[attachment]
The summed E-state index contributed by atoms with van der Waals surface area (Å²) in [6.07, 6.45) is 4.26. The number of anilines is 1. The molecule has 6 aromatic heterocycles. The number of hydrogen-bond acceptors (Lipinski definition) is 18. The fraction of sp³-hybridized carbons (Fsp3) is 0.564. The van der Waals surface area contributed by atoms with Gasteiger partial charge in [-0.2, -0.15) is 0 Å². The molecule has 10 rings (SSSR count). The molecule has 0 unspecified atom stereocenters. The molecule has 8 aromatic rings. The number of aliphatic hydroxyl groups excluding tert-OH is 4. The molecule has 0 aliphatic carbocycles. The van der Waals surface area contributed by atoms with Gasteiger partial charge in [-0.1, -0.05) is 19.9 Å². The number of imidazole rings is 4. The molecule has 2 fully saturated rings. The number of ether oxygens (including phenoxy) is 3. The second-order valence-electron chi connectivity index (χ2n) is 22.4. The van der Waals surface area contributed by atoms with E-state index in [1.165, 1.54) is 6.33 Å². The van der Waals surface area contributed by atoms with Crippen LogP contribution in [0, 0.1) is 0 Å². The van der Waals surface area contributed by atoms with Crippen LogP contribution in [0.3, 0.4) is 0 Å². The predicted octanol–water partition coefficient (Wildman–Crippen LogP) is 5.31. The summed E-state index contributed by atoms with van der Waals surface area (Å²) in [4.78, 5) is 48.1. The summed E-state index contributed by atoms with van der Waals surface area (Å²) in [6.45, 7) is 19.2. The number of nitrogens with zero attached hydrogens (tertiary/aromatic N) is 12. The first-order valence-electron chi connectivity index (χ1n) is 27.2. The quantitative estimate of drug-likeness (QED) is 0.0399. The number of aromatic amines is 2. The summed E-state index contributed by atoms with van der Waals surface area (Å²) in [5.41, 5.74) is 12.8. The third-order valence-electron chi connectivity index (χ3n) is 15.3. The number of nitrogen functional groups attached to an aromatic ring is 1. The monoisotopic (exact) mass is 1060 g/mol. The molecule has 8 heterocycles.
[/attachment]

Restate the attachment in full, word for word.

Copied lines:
The summed E-state index contributed by atoms with van der Waals surface area (Å²) in [6.07, 6.45) is 4.26. The number of anilines is 1. The molecule has 6 aromatic heterocycles. The number of hydrogen-bond acceptors (Lipinski definition) is 18. The fraction of sp³-hybridized carbons (Fsp3) is 0.564. The van der Waals surface area contributed by atoms with Gasteiger partial charge in [-0.2, -0.15) is 0 Å². The molecule has 10 rings (SSSR count). The molecule has 0 unspecified atom stereocenters. The molecule has 8 aromatic rings. The number of aliphatic hydroxyl groups excluding tert-OH is 4. The molecule has 0 aliphatic carbocycles. The van der Waals surface area contributed by atoms with Gasteiger partial charge in [-0.1, -0.05) is 19.9 Å². The number of imidazole rings is 4. The molecule has 2 fully saturated rings. The number of ether oxygens (including phenoxy) is 3. The second-order valence-electron chi connectivity index (χ2n) is 22.4. The van der Waals surface area contributed by atoms with E-state index in [1.165, 1.54) is 6.33 Å². The van der Waals surface area contributed by atoms with Crippen LogP contribution in [0, 0.1) is 0 Å². The van der Waals surface area contributed by atoms with Crippen LogP contribution in [0.3, 0.4) is 0 Å². The predicted octanol–water partition coefficient (Wildman–Crippen LogP) is 5.31. The summed E-state index contributed by atoms with van der Waals surface area (Å²) in [4.78, 5) is 48.1. The summed E-state index contributed by atoms with van der Waals surface area (Å²) in [6.45, 7) is 19.2. The number of nitrogens with zero attached hydrogens (tertiary/aromatic N) is 12. The first-order valence-electron chi connectivity index (χ1n) is 27.2. The quantitative estimate of drug-likeness (QED) is 0.0399. The number of aromatic amines is 2. The summed E-state index contributed by atoms with van der Waals surface area (Å²) in [5.41, 5.74) is 12.8. The third-order valence-electron chi connectivity index (χ3n) is 15.3. The number of nitrogen functional groups attached to an aromatic ring is 1. The monoisotopic (exact) mass is 1060 g/mol. The molecule has 8 heterocycles.